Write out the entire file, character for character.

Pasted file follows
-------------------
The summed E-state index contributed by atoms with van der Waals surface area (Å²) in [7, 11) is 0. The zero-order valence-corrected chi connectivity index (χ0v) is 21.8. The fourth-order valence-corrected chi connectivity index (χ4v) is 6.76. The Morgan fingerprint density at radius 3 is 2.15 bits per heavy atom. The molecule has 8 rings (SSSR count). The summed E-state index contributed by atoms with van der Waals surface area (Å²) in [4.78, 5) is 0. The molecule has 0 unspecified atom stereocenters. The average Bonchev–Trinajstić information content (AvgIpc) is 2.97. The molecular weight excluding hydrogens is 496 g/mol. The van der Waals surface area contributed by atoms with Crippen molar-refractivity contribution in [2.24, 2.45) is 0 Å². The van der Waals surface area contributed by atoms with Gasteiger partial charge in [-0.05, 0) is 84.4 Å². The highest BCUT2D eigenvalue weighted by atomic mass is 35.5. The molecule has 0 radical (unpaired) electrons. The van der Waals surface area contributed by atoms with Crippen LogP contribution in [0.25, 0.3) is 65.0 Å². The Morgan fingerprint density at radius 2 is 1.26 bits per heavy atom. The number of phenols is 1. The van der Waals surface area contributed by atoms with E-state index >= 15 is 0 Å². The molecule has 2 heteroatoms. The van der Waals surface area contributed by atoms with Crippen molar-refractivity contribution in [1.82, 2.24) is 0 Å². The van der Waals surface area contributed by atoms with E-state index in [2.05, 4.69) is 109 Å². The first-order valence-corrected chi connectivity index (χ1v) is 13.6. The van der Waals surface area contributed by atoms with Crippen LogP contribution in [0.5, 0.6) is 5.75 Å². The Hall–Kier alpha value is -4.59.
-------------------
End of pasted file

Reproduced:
The summed E-state index contributed by atoms with van der Waals surface area (Å²) in [7, 11) is 0. The zero-order valence-corrected chi connectivity index (χ0v) is 21.8. The fourth-order valence-corrected chi connectivity index (χ4v) is 6.76. The Morgan fingerprint density at radius 3 is 2.15 bits per heavy atom. The molecule has 8 rings (SSSR count). The summed E-state index contributed by atoms with van der Waals surface area (Å²) in [4.78, 5) is 0. The molecule has 0 unspecified atom stereocenters. The average Bonchev–Trinajstić information content (AvgIpc) is 2.97. The molecular weight excluding hydrogens is 496 g/mol. The van der Waals surface area contributed by atoms with Crippen molar-refractivity contribution in [2.24, 2.45) is 0 Å². The van der Waals surface area contributed by atoms with Gasteiger partial charge in [-0.05, 0) is 84.4 Å². The highest BCUT2D eigenvalue weighted by atomic mass is 35.5. The molecule has 0 radical (unpaired) electrons. The van der Waals surface area contributed by atoms with Crippen LogP contribution in [0.25, 0.3) is 65.0 Å². The Morgan fingerprint density at radius 2 is 1.26 bits per heavy atom. The number of phenols is 1. The van der Waals surface area contributed by atoms with E-state index >= 15 is 0 Å². The molecule has 2 heteroatoms. The van der Waals surface area contributed by atoms with Crippen molar-refractivity contribution in [1.82, 2.24) is 0 Å². The van der Waals surface area contributed by atoms with E-state index in [2.05, 4.69) is 109 Å². The first-order valence-corrected chi connectivity index (χ1v) is 13.6. The van der Waals surface area contributed by atoms with Crippen LogP contribution in [0.5, 0.6) is 5.75 Å². The Hall–Kier alpha value is -4.59.